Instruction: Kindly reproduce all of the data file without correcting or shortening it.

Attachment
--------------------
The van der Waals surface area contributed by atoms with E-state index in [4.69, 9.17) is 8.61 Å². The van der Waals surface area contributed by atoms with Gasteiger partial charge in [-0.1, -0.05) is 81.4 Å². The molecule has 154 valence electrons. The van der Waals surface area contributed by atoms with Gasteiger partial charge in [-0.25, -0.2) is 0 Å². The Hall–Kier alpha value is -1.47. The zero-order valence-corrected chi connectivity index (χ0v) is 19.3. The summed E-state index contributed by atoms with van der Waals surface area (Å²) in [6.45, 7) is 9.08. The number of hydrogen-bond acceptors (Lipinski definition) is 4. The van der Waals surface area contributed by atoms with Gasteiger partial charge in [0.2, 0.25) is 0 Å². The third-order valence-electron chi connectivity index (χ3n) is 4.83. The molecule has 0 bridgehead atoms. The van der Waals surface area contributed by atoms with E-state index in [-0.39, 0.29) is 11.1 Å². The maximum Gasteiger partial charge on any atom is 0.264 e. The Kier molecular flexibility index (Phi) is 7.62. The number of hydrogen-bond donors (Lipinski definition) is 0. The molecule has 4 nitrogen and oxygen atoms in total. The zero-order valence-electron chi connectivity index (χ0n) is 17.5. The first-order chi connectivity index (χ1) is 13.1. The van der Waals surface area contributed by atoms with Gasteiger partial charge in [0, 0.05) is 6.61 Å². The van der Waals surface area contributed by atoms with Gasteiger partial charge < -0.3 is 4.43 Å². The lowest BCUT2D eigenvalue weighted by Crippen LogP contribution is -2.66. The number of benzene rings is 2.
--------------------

The van der Waals surface area contributed by atoms with E-state index in [4.69, 9.17) is 8.61 Å². The van der Waals surface area contributed by atoms with Gasteiger partial charge in [-0.1, -0.05) is 81.4 Å². The molecule has 154 valence electrons. The van der Waals surface area contributed by atoms with Gasteiger partial charge in [-0.25, -0.2) is 0 Å². The Hall–Kier alpha value is -1.47. The zero-order valence-corrected chi connectivity index (χ0v) is 19.3. The summed E-state index contributed by atoms with van der Waals surface area (Å²) in [6.45, 7) is 9.08. The number of hydrogen-bond acceptors (Lipinski definition) is 4. The van der Waals surface area contributed by atoms with Gasteiger partial charge in [0.2, 0.25) is 0 Å². The third-order valence-electron chi connectivity index (χ3n) is 4.83. The molecule has 0 bridgehead atoms. The van der Waals surface area contributed by atoms with E-state index in [-0.39, 0.29) is 11.1 Å². The maximum Gasteiger partial charge on any atom is 0.264 e. The Kier molecular flexibility index (Phi) is 7.62. The number of hydrogen-bond donors (Lipinski definition) is 0. The molecule has 4 nitrogen and oxygen atoms in total. The zero-order valence-electron chi connectivity index (χ0n) is 17.5. The first-order chi connectivity index (χ1) is 13.1. The van der Waals surface area contributed by atoms with Gasteiger partial charge in [0, 0.05) is 6.61 Å². The van der Waals surface area contributed by atoms with Gasteiger partial charge < -0.3 is 4.43 Å². The lowest BCUT2D eigenvalue weighted by Crippen LogP contribution is -2.66. The number of benzene rings is 2.